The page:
I like dense bread and I cannot lie! At least when it’s a dessert bread. I do prefer my French bread nice and fluffy, but if I’m going to have a slice of banana bread (ahem, with butter), I want it to be nutrient dense with a dense texture.
I’ve done this in the past a couple of different ways. One, was to use almond flour as a 1-1 swap with regular flour, and the other was to use flour that I milled at home from the wheat grain. I like soft white winter wheat the best, but I’ve used all different kinds.
This time, I figured, why not use both? So I did, and I was not disappointed. I really enjoy using almond flour, but I also really like that wholesome whole wheat taste in my breads. It just feels like home.
Using freshly milled flour is easier than you think, and along with minimizing the gluten content, there’s a whole host of other benefits included. By grinding the wheat from the wheat berry, you are eating the WHOLE WHEAT to include 40/44 essential nutrients (from food) needed to sustain life, the wheat bran and wheat germ. It’s also much less oxidized which is what leads to the nutrient degradation… but I digress. I’ll do a post on the health benefits of fresh milled flour later, but suffice it to say, I am a big believer in its benefits.
The steps/recipe is a pretty traditional recipe. I used the one from Food 52 as my base and tweaked it from there.
- 3 tablespoons unsalted butter, melted, plus more for the pan
- 3 large, ripe bananas
- 1 large egg, lightly beaten
- 1 tsp vanilla
- 3/4 cup sugar
- 1 cup almond flour
- 1 cup fresh milled soft white wheat flour
- 1 scoop BB digestive support (optional)
- 1 teaspoon baking soda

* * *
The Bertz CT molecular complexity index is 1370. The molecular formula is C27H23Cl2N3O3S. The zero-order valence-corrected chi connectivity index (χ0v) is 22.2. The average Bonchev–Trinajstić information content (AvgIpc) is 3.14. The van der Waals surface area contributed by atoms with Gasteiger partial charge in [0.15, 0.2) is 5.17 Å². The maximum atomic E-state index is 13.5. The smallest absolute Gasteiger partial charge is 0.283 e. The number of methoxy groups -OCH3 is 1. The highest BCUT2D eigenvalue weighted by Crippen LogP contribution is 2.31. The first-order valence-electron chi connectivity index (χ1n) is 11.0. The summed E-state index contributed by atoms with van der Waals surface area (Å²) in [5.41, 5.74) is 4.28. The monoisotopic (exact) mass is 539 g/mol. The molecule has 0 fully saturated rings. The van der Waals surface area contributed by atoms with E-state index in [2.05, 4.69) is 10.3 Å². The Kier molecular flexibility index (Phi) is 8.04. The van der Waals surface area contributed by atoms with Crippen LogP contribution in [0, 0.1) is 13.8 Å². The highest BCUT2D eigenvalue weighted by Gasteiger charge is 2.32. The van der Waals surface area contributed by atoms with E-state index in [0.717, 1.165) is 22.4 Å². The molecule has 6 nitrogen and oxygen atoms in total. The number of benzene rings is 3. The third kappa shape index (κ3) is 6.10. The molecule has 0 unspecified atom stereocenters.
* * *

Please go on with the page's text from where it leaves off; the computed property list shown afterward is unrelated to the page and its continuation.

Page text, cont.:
- 1 teaspoon baking powder
- 1/2 teaspoon kosher salt
- 1/2-1 bar favorite dark chocolate (mine had coconut in it, thus the title) roughly chopped
- Heat the oven to 350° F, and butter a 5-by-9-inch loaf pan.
- Peel the bananas and in a large mixing bowl, mash them well with a fork. Stir in the sugar and then the egg, mixing thoroughly. Stir in the butter.
- Sift together the flour, baking soda, baking powder and salt. Fold the dry ingredients gently into the wet, mixing just until you no longer see any streaks of raw flour. (Do not overmix, or the banana bread will be tough!)
- Pour the batter into the prepared pan and bake for 45 to 55 minutes, until a toothpick inserted into the middle of the loaf comes out clean and the bread is just starting to come away from the sides of the pan.
- Cool in the pan on a rack for 5 minutes, and then turn out onto the rack to cool completely before slicing and serving. The bread has a lovely, crisp crust when it’s fresh; if you wrap the leftovers tightly in foil and eat them the next day, you’ll lose that crisp crust, but the texture and flavor will still be great — if not even better.
Here’s the video if you prefer to watch 🤣 (like me)